Friday, 13 April 2012
Some Legendary Mythical Beasts
A legendary creature is a mythical or fantastic creature in historical literature. Some have their origin in traditional myths and have at one time been believed to be real beings.The Phoenix, Pegasus, Unicorn and the Centaur are just some of these legendary creatures
The Phoenix was a mythical Arabian bird with shimmering red and gold feathers. It was the only one of its kind, and lived for 500 years. When it felt death coming, it built a funeral tower out of cinnamon twigs. As the Phoenix sang its sweet, sad song, the sun ignited the tower and the bird was consumed by fire. Out of the ashes arose a new Phoenix - as beautiful as the last.
Harry Potter novels, by J.K. Rowling, feature a phoenix named Fawkes. The great English poet and playwright William Shakespeare, too, referred to the famed myth of the phoenix in his play The Tempest.
Pegasus was the winged horse of a Greek legend. It was caught by Bellerophon (a hero and slayer of monsters). Mounted on the horse, Bellerophon flew to Mount Olympus, the home of the gods. This angered their leader Zeus, who sent a gadfly to sting the horse, which threw its rider to the earth. Pegasus then rose alone into the sky, and became the constellation of stars that bear his name.
The Unicorn was thought to be very fierce, with a bite like a lion, a kick like a horse, and a horrible braying voice. If a maiden sat alone under a tree, the Unicorn would approach, lay its head in her lap and go to sleep. Only then could a hunter capture it and cut off its spiralled horn which was said to have magical powers.
The Centaur was half horse and half man. The most famous centaur was Chiron, who taught archery to mythical Greek heroes such as Hercules and Achilles. Chiron, who was immortal, was accidentally wounded by a poisoned arrow. He gave up immortality because the pain was so great that he desired only death. Chiron became the constellation called Sagittarius, or ‘The Archer'.
Centaurs have appeared in many places in modern times. For example, in Harry Potter, in The Chronicles of Narnia: The Lion, the Witch and the Wardrobe, by C.S. Lewis, and in Xena: Warrior Princess.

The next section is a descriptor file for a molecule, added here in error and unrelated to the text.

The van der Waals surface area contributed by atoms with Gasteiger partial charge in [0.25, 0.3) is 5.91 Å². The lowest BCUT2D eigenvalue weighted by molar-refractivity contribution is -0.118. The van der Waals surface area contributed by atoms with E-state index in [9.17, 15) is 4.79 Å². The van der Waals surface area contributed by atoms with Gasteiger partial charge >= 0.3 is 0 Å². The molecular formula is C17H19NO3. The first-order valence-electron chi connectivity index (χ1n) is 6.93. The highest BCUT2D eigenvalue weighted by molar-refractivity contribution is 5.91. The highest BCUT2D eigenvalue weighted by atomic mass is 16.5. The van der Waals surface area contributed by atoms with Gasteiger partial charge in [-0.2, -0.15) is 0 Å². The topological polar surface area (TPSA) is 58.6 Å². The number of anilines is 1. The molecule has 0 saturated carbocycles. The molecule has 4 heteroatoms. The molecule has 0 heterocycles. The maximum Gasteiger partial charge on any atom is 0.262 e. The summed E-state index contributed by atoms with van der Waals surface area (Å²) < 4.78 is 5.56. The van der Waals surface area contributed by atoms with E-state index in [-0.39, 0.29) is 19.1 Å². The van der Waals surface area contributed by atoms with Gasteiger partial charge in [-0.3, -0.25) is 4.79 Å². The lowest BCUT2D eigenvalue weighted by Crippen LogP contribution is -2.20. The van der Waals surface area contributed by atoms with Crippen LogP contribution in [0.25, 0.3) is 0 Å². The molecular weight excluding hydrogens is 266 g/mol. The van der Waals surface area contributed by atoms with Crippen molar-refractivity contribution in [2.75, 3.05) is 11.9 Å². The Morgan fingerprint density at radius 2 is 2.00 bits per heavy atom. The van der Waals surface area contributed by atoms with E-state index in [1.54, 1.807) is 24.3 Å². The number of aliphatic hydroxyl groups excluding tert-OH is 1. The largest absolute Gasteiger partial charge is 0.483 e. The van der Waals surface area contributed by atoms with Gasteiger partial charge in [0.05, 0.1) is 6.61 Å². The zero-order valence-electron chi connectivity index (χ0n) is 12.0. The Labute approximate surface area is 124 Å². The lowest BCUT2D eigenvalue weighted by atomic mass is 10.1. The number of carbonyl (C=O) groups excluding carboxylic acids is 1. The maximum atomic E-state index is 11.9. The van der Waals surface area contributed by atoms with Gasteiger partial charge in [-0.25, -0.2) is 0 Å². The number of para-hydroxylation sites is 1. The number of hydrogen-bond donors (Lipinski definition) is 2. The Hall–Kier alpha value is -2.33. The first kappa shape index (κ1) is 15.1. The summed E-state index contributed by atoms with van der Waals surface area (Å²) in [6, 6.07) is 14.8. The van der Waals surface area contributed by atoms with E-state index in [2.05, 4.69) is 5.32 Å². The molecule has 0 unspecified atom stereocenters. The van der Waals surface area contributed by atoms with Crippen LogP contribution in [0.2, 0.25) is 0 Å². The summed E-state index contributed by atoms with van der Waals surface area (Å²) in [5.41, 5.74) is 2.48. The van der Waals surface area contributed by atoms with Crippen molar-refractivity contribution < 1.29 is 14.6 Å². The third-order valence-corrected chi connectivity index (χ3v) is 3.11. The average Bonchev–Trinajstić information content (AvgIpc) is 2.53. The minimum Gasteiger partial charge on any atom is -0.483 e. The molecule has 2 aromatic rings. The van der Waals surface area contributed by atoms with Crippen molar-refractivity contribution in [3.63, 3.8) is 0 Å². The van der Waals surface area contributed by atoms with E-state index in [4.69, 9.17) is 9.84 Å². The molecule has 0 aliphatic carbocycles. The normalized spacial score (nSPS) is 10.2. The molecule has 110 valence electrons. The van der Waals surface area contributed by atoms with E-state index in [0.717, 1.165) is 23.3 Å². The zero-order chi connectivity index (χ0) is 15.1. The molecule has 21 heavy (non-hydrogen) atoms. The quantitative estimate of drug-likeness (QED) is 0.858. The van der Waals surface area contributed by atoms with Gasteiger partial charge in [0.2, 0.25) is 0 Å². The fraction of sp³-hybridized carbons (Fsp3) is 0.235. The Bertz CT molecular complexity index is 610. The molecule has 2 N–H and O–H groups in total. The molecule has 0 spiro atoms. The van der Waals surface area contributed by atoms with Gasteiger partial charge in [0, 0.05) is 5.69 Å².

The Roc is mentioned in several Arabian folk tales, such as Arabian Nights. According to Middle Eastern literature, the Roc is an enormous mythical Asian/Arabian bird, which laid eggs as big as castles and fed upon young elephants and giant serpents.As described in the Tales of Arabian Nights, Sinbad the Sailor escaped from an island on which he was stranded by tying himself to the huge foot of a sleeping Roc. When the bird awoke and flew away, it carried Sinbad with it to a new adventure which led to his discovery of a great natural resource in the Valley of the Diamonds.
The Griffin was a fearsome mythical beast with huge claws and a liking for human flesh. Females were said to have feathered wings, while males were covered in spikes.
The Griffin had only one powerful enemy-the lion. But in the Middle Ages, when it became a popular heraldic animal, the Griffin
was thought to be stronger
than eight lions and 100 eagles. It gained the reputation of being an especially powerful and majestic creature.
Besides the Harry Potter books, there is also a reference to Griffins in Lewis Carroll's Alice in Wonderland.
Countless legends abound various other creatures and they make an incredible read for those interested in the mysteries of the ancient times.